My wife is always making fun of me because I like my routines. For example, she can rarely tempt me to go out for breakfast because there are very few restaurants in Cleveland that serve my favorite morning meal: fresh seasonal fruit with Seven Stars biodynamic lowfat yogurt, and homemade granola (that I made). I prefer that it be served in an unchipped blue pasta bowl, although in a pinch, the chipped one is a suitable substitute. I would argue that my breakfast is not the same every day because the fruit is always different and I could be eating it with any of a dozen different spoons.
While eating breakfast, I like to solve the New York Times crossword puzzle, but not every day. Only Monday through Thursday (because on Friday through Sunday it takes too long to cheat properly).
Then I do my morning yoga. OK, I do have a yoga routine, but doesn’t everyone who does yoga have some kind of routine? I listen to music when I do yoga, but it’s not like it’s the same workout tape everyday; my body may be performing the same exercises, but my mind is thinking about any one of a hundred different Miles Davis trumpet solos (from 1954-1958 sessions).
Yes, I do tend to go to the Stone Oven Bakery for lunch on Mondays and the Thai Palace on Tuesdays, and Dave’s Cosmic Subs on Wednesdays, but that’s mostly for convenience’s sake, and due to the coincidence of craving certain foods on those particular days. And I usually order something different at each place, except at Dave’s Cosmic Subs, where I always get the Grateful Dave sub because it happens to be the best sub on the menu, so why should I get anything else?
Yes, I like to take a nap every day after work while listening to the news on NPR, those mellow radio voices droning on about the endless political campaigns or latest environmental disaster (“although there’s no evidence to link this to global warming…”) – it’s the perfect encouragement I need to check out of the conscious world for a few minutes to recharge my battery. And yes, I like to go for a walk after dinner every night, but that’s simply when I have time and energy for this endeavor, and the light is nicest, and, look when you get right down to it, my routines make the most sense, that’s why they’ve become routines in the first place!
The upside of routines is this: You know what to do next. Knowing what to do provides you with a great deal of freedom and it saves a lot of time. You don’t have to spend hours a day muddling over a hundred different options. You know that after you finish looking at your emails, then you’ll complete your daily report. Then it’ll be time for your mid-morning cup of coffee (one sugar, two creams). Next, you can make a to-do list and work your way through it, checking completed items off with a red Papermate Flair medium pen.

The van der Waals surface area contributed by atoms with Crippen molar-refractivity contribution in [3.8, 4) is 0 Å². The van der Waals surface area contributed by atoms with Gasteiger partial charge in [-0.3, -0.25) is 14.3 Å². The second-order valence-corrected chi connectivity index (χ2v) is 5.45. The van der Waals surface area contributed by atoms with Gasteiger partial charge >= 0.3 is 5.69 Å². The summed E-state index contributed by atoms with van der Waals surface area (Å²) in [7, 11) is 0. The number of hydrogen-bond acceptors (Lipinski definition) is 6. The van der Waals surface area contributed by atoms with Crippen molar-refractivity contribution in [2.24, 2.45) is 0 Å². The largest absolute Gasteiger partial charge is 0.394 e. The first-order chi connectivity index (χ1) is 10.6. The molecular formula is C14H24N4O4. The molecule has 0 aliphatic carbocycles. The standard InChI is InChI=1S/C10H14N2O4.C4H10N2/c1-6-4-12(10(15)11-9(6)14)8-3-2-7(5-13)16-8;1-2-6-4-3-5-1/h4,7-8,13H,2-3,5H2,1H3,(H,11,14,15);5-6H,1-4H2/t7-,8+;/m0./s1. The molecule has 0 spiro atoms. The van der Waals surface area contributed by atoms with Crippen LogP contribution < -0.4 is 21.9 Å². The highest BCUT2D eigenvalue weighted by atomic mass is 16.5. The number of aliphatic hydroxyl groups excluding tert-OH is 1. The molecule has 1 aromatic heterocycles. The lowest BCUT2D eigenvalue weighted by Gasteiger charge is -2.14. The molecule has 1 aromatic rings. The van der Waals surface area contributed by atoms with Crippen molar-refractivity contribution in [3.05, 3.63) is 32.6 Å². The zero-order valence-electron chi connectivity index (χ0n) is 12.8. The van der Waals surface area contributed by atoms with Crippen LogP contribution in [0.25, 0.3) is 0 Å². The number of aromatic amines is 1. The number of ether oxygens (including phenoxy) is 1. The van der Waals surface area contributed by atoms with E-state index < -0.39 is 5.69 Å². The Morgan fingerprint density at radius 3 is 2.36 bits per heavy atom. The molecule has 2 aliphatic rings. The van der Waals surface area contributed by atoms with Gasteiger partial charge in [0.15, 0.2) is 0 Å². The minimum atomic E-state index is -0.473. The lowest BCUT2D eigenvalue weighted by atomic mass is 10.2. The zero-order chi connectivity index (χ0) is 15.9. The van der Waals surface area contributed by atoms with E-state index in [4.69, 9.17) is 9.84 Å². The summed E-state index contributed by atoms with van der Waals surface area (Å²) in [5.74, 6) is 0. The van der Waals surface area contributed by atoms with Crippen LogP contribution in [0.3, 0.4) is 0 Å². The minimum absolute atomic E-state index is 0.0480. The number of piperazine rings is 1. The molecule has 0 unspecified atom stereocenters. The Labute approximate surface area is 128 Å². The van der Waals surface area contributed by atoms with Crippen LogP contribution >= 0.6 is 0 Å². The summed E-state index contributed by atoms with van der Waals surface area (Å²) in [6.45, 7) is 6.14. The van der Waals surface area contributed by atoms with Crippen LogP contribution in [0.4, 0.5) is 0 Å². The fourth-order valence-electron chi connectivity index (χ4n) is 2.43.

People with no routines flounder around. They’re like half-asleep dreamers groping in the dark night to try to find their way to the bathroom, bumping into furniture, tripping over the dog, walking into walls. Having a routine is like switching on the lights. You still may be a little groggy, but you won’t bang your shin on your own bathtub. You won’t make a wrong turn and go tumbling down the stairs.
Granted, having routines might not be as exciting as always having the possibility of an entirely new discovery. But c’mon, how many times do you get up and grope around in the dark and suddenly find, I don’t know, a box of gold that was hidden behind a wall by a previous owner who happened to be a smuggler or a pirate? And you’ll only discover it if you walk into the wall so hard that you break your nose so you can see behind the crumbling plaster that there’s a shiny box filled with the treasure of the Sierra Madre. No, that doesn’t happen very often.
Routines can lead to their own great discoveries. For example, if part of your routine is to splice genes all day long, seven days a week, and then incubate them in Petri dishes, one day you may actually discover a cure for cancer or obsessive-compulsive disorder. Most great discoveries are made by people with routines who work relentlessly, tracking the data of mice going through mazes or systematically checking every element or compound known to man until they find the one that will light up as a filament in a vacuum tube and provide the great AHA: Edison’s light bulb.
So, yeah, I do like to floss and brush my teeth 100 strokes every night before bed. I’m not sure this will lead to the discovery of anything as dynamic as a light bulb, but who knows what great thought may find its way into my brain while it’s halfway occupied with counting those strokes. At the very least, my teeth will be in better shape when I go to the dentist for my regular six-month cleaning.